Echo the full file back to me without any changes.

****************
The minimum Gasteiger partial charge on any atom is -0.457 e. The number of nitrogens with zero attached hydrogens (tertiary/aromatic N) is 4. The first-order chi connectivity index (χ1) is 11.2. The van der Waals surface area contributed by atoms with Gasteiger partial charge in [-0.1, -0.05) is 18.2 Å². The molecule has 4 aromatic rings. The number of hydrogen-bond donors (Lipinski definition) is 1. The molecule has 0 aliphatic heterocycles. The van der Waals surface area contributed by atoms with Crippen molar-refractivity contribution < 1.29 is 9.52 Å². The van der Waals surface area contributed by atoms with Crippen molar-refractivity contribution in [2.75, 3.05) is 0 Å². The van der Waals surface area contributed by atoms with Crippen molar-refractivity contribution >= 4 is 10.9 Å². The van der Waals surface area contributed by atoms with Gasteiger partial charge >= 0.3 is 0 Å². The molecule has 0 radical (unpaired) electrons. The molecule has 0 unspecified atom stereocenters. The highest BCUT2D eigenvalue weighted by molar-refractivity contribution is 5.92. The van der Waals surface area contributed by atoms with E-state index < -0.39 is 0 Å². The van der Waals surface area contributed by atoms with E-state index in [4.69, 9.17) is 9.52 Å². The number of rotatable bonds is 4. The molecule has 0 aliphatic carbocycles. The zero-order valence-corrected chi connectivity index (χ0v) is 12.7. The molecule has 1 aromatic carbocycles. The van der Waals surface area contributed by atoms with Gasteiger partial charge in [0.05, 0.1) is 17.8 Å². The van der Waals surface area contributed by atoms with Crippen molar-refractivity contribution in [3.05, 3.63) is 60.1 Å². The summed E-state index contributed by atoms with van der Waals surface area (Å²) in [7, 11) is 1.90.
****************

The minimum Gasteiger partial charge on any atom is -0.457 e. The number of nitrogens with zero attached hydrogens (tertiary/aromatic N) is 4. The first-order chi connectivity index (χ1) is 11.2. The van der Waals surface area contributed by atoms with Gasteiger partial charge in [-0.1, -0.05) is 18.2 Å². The molecule has 4 aromatic rings. The number of hydrogen-bond donors (Lipinski definition) is 1. The molecule has 0 aliphatic heterocycles. The van der Waals surface area contributed by atoms with Crippen molar-refractivity contribution < 1.29 is 9.52 Å². The van der Waals surface area contributed by atoms with Crippen molar-refractivity contribution in [2.75, 3.05) is 0 Å². The van der Waals surface area contributed by atoms with Crippen molar-refractivity contribution >= 4 is 10.9 Å². The van der Waals surface area contributed by atoms with Gasteiger partial charge >= 0.3 is 0 Å². The molecule has 0 radical (unpaired) electrons. The molecule has 0 unspecified atom stereocenters. The highest BCUT2D eigenvalue weighted by molar-refractivity contribution is 5.92. The van der Waals surface area contributed by atoms with E-state index < -0.39 is 0 Å². The van der Waals surface area contributed by atoms with E-state index in [4.69, 9.17) is 9.52 Å². The number of rotatable bonds is 4. The molecule has 0 aliphatic carbocycles. The zero-order valence-corrected chi connectivity index (χ0v) is 12.7. The molecule has 1 aromatic carbocycles. The van der Waals surface area contributed by atoms with Gasteiger partial charge in [0.05, 0.1) is 17.8 Å². The van der Waals surface area contributed by atoms with Crippen molar-refractivity contribution in [3.05, 3.63) is 60.1 Å². The summed E-state index contributed by atoms with van der Waals surface area (Å²) in [7, 11) is 1.90.